Inspired by: Uncle Bob’s First Fish,
A Pompano, 1928. “A manatee nearly
knocked over the boat.”
MEAGER CATCH by Zoë Stephan
Nobody looks pleased at the prospect of
fish. They sag from fingers, brushing the ground –
tail to cropped grass, to earth, no present love
for fish. We’re all stark, knobby knees, land-bound
by our bare feet, toes still traced with sea-salt,
dragging ocean creatures out to drown
in the empty dryness of the cobalt
air. Gills gape like schooner sails with stolen breath.
We wrinkle noses at the smell’s assault
and our eyes at the sun. The fish’s death
serves no real purpose. It’ll be our meal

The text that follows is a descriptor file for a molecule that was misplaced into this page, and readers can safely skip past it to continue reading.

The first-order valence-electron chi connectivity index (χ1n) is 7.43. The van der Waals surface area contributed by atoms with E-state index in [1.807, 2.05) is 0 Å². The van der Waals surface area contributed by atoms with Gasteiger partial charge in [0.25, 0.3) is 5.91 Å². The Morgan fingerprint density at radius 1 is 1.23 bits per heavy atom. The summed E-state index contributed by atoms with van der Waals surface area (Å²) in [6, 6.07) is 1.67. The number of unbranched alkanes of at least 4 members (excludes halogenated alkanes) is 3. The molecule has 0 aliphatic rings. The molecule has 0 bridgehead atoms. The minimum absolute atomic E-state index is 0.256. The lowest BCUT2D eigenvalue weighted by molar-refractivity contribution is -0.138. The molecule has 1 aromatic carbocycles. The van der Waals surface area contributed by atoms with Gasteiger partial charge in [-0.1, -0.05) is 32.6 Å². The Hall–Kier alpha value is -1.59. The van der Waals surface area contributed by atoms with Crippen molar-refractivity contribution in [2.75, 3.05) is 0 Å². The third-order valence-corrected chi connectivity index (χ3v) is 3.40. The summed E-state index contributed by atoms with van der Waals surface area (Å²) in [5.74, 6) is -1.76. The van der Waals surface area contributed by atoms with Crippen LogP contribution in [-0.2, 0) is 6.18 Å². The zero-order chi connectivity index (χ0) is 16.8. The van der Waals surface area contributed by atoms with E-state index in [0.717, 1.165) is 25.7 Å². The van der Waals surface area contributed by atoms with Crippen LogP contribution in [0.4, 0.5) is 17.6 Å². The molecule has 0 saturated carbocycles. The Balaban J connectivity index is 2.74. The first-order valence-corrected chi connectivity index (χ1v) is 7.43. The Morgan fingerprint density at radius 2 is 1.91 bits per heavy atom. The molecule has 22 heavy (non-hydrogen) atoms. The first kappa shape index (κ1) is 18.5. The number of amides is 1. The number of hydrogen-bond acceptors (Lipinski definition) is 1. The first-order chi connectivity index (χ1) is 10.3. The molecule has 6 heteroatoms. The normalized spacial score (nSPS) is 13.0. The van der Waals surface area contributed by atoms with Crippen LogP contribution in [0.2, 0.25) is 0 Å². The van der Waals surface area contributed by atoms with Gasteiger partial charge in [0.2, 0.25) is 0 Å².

and a story to tell, but without depth
or true meaning. They’re just fish. Blood congeals
around the fishhook’s hole. There’s no appeal.
Judge Stephen Gibson’s comments: “This is a terrifically well-crafted, terza-rima sonnet, which employs the form so well that it doesn’t ever intrude. The language remains conversational and tonally exact, right up through the concluding couplet. A wonderful poem in subject treatment and form use.”
Zoë Stephan was born and raised in Miami, Florida, and attends Miami Arts Charter School, where she is about to finish her senior year. Her work has been published internationally in several journals and anthologies, and her senior portfolio was awarded a national silver medal in the Scholastics Art & Writing Awards. She aspires to being a novelist or screenwriter, though being a scientist isn’t off the table quite yet, and intends to pursue these aspirations at the University of Miami beginning fall 2017.